The state, conceding that Cruz now bars the use of a nontestifying codefendant's confession incriminating the defendant in future trials, argues that good reasons counsel against employing Cruz to reopen old cases, particularly those in which the codefendant's incriminating confession added little or nothing to the state's overwhelming evidence of the guilt of the defendant.

The state argues that Alonzo's confession told the jury nothing it did not already know; that the evidence was harmless beyond a reasonable doubt; that the evidence was lawfully received when the case was tried (citing Parker v. Randolph, 442 U.S. 62, 99 S.Ct. 2132, 60 L.Ed.2d 713 (1979); and that new constitutional rules of criminal procedure generally should not be applied retroactively to cases on collateral review. Teague v. Lane, 489 U.S. 288, 109 S.Ct. 1060, 103 L.Ed.2d 334 (1989).

In this case we need not discuss the application of Teague because any error in using the codefendant's confession was harmless beyond a reasonable doubt. Harrington v. California, 395 U.S. 250, 89 S.Ct. 1726, 23 L.Ed.2d 284 (1969) (holding that the admission of statements of two nontestifying codefendants against Harrington was harmless error). In United States v. Hasting, 461 U.S. 499, 103 S.Ct. 1974, 76 L.Ed.2d 96 (1983), the Supreme Court described the harmless error test in the following fashion:

Since Chapman, [386 U.S. 18, 87 S.Ct. 824, 17 L.Ed.2d 705 (1967) ] the Court has consistently made clear that it is the duty of a reviewing court to consider the trial record as a whole and to ignore errors that are harmless, including most constitutional violations.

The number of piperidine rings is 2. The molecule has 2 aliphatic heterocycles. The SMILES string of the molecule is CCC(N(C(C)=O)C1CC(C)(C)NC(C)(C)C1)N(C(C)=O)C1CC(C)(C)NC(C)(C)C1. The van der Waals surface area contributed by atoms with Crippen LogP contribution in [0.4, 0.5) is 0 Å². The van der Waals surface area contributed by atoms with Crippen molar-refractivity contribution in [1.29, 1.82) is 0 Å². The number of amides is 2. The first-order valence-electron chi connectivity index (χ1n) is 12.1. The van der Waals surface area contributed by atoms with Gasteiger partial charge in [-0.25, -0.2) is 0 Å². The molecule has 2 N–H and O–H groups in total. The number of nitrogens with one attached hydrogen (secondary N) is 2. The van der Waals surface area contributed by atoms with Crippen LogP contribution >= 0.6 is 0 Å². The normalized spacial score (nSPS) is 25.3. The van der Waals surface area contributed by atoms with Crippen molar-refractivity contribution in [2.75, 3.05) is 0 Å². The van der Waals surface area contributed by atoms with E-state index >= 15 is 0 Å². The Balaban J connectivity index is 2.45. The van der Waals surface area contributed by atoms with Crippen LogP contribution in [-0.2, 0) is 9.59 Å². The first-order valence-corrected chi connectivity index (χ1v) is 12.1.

The question a reviewing court must ask is this: absent [the allegedly improper evidence] is it clear beyond a reasonable doubt that the jury would have returned a verdict of guilty?

Id. 461 U.S. at 509-11, 103 S.Ct. at 1980-82. There is no doubt that petitioner would have been convicted by his own confession plus the abundant corroboration of George Castro, Antonio Sanez, and Arnold Chance.

The confession of Alonzo merely seconded the confession of Luis and was cumulative evidence with reference to the material facts of the murder. The use of Alonzo's confession in the joint trial did not then offend the Sixth Amendment and did not infect the fact finding process.

At most, a speculative argument might be advanced to the effect that the trial judge at the time of the resentencing of Luis could have been slightly less inclined to sentence him to death if the only evidence placing the knife in Luis' hand had been his own confession. However, his confession was clear and unequivocal.

Luis' challenge to the voluntariness of his confession presents no grounds to overturn the district court's careful review of the state court record and the findings at every level that his confession was voluntary.

Luis has presented a number of other constitutional arguments, but none warrants reversal of the judgment of the district court. His argument that the Arizona death penalty law is unconstitutional has been definitively answered adversely by the Supreme Court in Walton v. Arizona, --- U.S. ----, 110 S.Ct. 3047, 111 L.Ed.2d 511 (1990).

Likewise, Luis' complaints that his defense counsel did not adequately defend him presents no factual basis for overturning the decision of the district court. His complaints about various evidentiary rulings do not raise federal constitutional questions.




Submission of this appeal has been deferred pending the decision on the constitutionality of the Arizona death penalty, by another panel of this court. See Adamson v. Ricketts, 865 F.2d 1011 (9th Cir.1988) (en banc), cert. denied, Lewis v. Adamson, --- U.S. ----, 110 S.Ct. 3287, 111 L.Ed.2d 795 (1990). This case was resubmitted February 1, 1991, when it was determined that the remaining questions still pending in Adamson do not appear to be controlling in this case